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29 October 2014
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Paul Merton On Hitchcock
Paul Merton On Hitchcock

BBC Four puts science at the heart of its Autumn/Winter schedule


Paul Merton On Hitchcock


Paul Merton continues his love affair with silent cinema by looking at Alfred Hitchcock's British films - 10 of which were silent.


Paul, who presents and directs the film, regards the master of suspense as a man immersed in the visual language of cinema and who understood how to use camera movement and lighting for dramatic effect.


For Hitchcock, heavily influenced by German Expressionist cinema, the pictures would always be more important than the dialogue.


Combining innovative visual vignettes, stunning clips and archive, Paul weaves together a fascinating narrative of the early career and macabre world of Alfred Hitchcock, revealing a man with a great sense of humour.


Paul talks to those who knew and worked with him, including director Roy Ward Baker (A Night To Remember); Hitchcock's official biographer, John Russell Taylor; and cinematographer Gil Taylor (Dr Strangelove, Star Wars) about working on two Hitchcock films at either end of his career – Number Seventeen in 1932 and Frenzy in 1972.




Picture Book


Are you sitting comfortably? Then we'll begin...


This autumn, Picture Book tells the story of children's fiction through the pictures, comic strips and illustrations that have been the secret of the genre's success.


In the company of the fictional characters many of us as adults still love, the series takes in the earliest picture books such as Noddy and Thomas The Tank Engine, moving through to the more grown-up writing of JRR Tolkien and Philip Pullman.


With contributors from the literary world, including Raymond Briggs, Philip Pullman, Jacqueline Wilson, Lauren Child and Quentin Blake, each of the three episodes explores a different stage of childhood.


Starting with babies and pre-school children, continuing through to infants who begin to read alone and on to early adolescence and the growing pains of teens, Picture Book examines the gateway through which young readers tap into the awesome power of imaginary worlds.




Just Read


Michael Rosen, the Children's Laureate, believes that all children have the right to love reading - and it doesn't take money but vision.


In this inspirational documentary Michael takes up the challenge of turning reluctant readers into young people who are truly passionate about books.


For eight weeks he works with teachers, governors, caretakers, dinner ladies and parents to start a reading revolution.


It's an experience of discovery and delight for 200 lucky children aged five to 11 – and for the adults around them.


Just Read reminds us all why reading and books matter; it's about transforming children's lives through the power of the written word – no more, no less.




Why Reading Matters


Advances in brain scanning enable this science documentary to demonstrate the profound way that reading rearranges the very organisation of the brain.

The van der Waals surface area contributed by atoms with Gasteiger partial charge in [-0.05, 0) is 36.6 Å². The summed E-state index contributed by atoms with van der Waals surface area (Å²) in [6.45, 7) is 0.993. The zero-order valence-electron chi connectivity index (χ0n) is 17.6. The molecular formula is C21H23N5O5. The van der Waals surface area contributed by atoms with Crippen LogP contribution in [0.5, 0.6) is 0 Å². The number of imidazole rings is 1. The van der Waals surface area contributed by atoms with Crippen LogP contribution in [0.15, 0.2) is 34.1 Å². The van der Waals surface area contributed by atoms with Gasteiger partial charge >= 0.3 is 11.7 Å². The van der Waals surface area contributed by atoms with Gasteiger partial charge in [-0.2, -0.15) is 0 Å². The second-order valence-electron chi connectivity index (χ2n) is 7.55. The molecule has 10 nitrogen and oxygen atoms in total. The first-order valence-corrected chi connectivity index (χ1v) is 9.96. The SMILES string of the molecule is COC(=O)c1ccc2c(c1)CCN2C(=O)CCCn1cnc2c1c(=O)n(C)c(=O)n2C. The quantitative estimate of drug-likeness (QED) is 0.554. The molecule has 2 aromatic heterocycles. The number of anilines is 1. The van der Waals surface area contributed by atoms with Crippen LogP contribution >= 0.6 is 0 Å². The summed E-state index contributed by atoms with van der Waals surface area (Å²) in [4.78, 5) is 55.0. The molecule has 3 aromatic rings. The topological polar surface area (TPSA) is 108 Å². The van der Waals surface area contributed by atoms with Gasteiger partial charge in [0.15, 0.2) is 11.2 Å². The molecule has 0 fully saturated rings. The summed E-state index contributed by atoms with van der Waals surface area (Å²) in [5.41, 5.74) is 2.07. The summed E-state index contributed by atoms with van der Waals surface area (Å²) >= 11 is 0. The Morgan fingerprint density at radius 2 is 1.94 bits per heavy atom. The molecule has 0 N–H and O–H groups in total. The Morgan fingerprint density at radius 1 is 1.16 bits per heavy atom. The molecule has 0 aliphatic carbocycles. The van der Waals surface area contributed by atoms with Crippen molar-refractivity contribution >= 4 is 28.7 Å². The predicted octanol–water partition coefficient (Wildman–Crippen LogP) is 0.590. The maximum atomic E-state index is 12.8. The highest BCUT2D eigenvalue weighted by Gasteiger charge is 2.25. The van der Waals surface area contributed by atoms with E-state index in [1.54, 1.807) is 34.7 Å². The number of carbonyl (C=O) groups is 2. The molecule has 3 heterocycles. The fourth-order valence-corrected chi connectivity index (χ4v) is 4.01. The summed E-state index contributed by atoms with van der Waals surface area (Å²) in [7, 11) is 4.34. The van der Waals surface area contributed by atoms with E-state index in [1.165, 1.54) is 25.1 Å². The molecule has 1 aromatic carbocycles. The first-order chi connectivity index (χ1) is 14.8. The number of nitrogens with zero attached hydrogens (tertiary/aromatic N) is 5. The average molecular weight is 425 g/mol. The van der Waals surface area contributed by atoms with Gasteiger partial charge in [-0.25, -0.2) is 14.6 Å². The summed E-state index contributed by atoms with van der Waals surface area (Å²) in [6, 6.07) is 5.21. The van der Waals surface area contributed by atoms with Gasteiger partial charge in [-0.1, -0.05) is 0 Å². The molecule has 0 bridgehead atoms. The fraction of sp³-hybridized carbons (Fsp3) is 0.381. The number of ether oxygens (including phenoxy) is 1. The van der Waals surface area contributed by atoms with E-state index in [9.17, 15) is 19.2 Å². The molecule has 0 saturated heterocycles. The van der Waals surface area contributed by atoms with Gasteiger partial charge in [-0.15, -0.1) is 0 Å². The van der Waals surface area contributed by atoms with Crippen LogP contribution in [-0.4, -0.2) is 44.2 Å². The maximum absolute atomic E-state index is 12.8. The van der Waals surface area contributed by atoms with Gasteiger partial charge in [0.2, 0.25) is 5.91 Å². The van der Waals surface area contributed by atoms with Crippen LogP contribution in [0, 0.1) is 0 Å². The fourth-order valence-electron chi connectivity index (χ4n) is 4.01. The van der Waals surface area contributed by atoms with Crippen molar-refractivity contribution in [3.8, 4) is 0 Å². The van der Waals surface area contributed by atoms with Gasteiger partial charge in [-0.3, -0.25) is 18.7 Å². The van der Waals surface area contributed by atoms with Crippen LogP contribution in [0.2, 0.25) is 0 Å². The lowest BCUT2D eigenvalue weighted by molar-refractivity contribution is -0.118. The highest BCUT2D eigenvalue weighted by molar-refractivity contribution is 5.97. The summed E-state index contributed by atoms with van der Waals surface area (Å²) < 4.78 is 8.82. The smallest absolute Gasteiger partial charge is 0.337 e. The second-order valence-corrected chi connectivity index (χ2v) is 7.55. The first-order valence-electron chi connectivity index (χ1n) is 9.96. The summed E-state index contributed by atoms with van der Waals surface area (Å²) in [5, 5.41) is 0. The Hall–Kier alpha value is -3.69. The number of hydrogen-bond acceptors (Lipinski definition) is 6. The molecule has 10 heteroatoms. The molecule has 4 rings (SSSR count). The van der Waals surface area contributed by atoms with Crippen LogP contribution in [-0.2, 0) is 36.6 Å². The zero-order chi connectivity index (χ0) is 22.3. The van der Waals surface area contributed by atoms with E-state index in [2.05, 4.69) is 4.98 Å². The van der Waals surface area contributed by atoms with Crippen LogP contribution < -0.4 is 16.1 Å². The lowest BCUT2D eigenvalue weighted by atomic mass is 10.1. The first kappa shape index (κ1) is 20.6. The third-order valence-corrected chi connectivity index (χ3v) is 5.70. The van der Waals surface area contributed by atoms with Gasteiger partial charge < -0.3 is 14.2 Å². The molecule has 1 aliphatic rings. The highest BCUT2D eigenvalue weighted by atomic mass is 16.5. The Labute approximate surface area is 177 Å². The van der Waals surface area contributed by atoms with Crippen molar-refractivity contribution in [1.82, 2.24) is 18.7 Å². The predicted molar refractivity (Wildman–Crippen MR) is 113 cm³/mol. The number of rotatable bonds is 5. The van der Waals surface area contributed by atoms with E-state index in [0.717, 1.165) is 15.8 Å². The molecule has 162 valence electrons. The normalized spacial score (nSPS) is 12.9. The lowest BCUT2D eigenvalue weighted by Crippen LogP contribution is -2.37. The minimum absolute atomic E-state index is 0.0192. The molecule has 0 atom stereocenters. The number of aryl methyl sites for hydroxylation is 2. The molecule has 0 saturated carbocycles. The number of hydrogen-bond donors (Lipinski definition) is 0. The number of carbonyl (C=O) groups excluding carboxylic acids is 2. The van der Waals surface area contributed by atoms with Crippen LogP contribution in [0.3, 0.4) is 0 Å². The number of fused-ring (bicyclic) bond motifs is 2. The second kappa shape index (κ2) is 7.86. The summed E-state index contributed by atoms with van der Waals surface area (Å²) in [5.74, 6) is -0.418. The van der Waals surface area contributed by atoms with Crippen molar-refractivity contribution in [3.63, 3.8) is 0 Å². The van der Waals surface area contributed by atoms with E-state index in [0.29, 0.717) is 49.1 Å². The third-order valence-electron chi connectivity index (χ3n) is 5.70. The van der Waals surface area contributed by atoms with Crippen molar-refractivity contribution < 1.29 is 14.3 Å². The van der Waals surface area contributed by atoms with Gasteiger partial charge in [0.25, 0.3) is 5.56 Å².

With expert testimony and contributions from writers and readers, the programme enters the silent world of reading.


It includes practical demonstrations and recreations of key experiments to explain why reading matters.




How Reading Made Us Modern


Clues to how Britain became a modern country lie in an understanding of when Britain began to read en masse, how people read and what kind of material they were reading.


Professor John Mullan discovers how reading went from being a pursuit that was feared and controlled, to being the cornerstone of self-improvement.


By the end of the 18th century, being "modern" meant, above all, being a reader.




The Lost Libraries Of Timbuktu


Timbuktu was never the capital of any empire, but its fame and wealth were legendary in the West, where it became a byword for the unreachable goal.


Five times the size of London, from the 13th to the 16th centuries it was a seat of learning and its black African scholars were revered throughout the Islamic world for their erudition.


In Timbuktu, their legacy survives in the hundreds of thousands of manuscripts that have come to light in recent years.


Nineteenth-century colonialism dismissed Africa's history and replaced it with Western preconceptions, but black Africa's literary tradition alongside song and dance is revealed in this absorbing documentary.




The Golden Age Of Steam Season


Ian Hislop Goes Off The Rails to launch The Golden Age Of Steam season.


Ian appraises the impact of the notorious Beeching Report of 1963, which led to the closure of many of Britain's rural railway lines and stations.


Was Dr Richard Beeching a kind of Genghis Khan with a slide rule, ruthlessly axing any bits of our rail network he deemed unprofitable, or was he simply the fall guy for something that had to happen?


Time Shift observes two very different aspects of the railways.


The Last Days Of Steam asks why, when the rest of the world was committing to diesel trains, Britain was building hundreds of steam-powered locomotives.


In Between The Lines: Railways In Fiction And Film, novelist Andrew Martin finds out how the train came to shape the works of writers.